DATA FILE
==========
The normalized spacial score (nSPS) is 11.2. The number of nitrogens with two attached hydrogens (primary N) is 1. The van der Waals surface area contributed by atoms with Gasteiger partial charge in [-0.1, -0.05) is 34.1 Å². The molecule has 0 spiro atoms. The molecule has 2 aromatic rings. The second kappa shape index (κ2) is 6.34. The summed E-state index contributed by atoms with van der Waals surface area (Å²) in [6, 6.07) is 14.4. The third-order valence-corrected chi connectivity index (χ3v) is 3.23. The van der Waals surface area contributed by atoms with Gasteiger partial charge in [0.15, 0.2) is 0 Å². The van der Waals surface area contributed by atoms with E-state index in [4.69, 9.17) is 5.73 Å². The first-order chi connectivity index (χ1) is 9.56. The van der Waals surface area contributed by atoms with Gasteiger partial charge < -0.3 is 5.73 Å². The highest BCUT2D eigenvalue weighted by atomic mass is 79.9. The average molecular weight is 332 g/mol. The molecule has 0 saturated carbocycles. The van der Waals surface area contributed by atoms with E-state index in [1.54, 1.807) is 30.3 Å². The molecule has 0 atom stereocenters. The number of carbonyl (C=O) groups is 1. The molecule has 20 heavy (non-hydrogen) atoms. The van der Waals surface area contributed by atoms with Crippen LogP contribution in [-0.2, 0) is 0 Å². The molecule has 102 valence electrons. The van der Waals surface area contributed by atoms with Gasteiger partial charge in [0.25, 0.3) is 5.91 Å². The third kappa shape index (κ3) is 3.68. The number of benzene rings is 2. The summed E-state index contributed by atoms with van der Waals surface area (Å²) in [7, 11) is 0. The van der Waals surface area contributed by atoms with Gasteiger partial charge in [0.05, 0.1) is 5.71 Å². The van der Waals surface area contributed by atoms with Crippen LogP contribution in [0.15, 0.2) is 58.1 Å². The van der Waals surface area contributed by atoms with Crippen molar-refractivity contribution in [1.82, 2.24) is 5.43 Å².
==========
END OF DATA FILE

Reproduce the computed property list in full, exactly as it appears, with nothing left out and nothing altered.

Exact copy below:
The normalized spacial score (nSPS) is 11.2. The number of nitrogens with two attached hydrogens (primary N) is 1. The van der Waals surface area contributed by atoms with Gasteiger partial charge in [-0.1, -0.05) is 34.1 Å². The molecule has 0 spiro atoms. The molecule has 2 aromatic rings. The second kappa shape index (κ2) is 6.34. The summed E-state index contributed by atoms with van der Waals surface area (Å²) in [6, 6.07) is 14.4. The third-order valence-corrected chi connectivity index (χ3v) is 3.23. The van der Waals surface area contributed by atoms with Gasteiger partial charge in [0.15, 0.2) is 0 Å². The van der Waals surface area contributed by atoms with E-state index in [4.69, 9.17) is 5.73 Å². The first-order chi connectivity index (χ1) is 9.56. The van der Waals surface area contributed by atoms with Gasteiger partial charge < -0.3 is 5.73 Å². The highest BCUT2D eigenvalue weighted by atomic mass is 79.9. The average molecular weight is 332 g/mol. The molecule has 0 saturated carbocycles. The van der Waals surface area contributed by atoms with E-state index in [1.54, 1.807) is 30.3 Å². The molecule has 0 atom stereocenters. The number of carbonyl (C=O) groups is 1. The molecule has 20 heavy (non-hydrogen) atoms. The van der Waals surface area contributed by atoms with Crippen LogP contribution in [-0.2, 0) is 0 Å². The molecule has 102 valence electrons. The van der Waals surface area contributed by atoms with Gasteiger partial charge in [0.25, 0.3) is 5.91 Å². The third kappa shape index (κ3) is 3.68. The number of benzene rings is 2. The summed E-state index contributed by atoms with van der Waals surface area (Å²) in [7, 11) is 0. The van der Waals surface area contributed by atoms with Gasteiger partial charge in [0.05, 0.1) is 5.71 Å². The van der Waals surface area contributed by atoms with Crippen LogP contribution in [0.15, 0.2) is 58.1 Å². The van der Waals surface area contributed by atoms with Crippen molar-refractivity contribution in [1.82, 2.24) is 5.43 Å².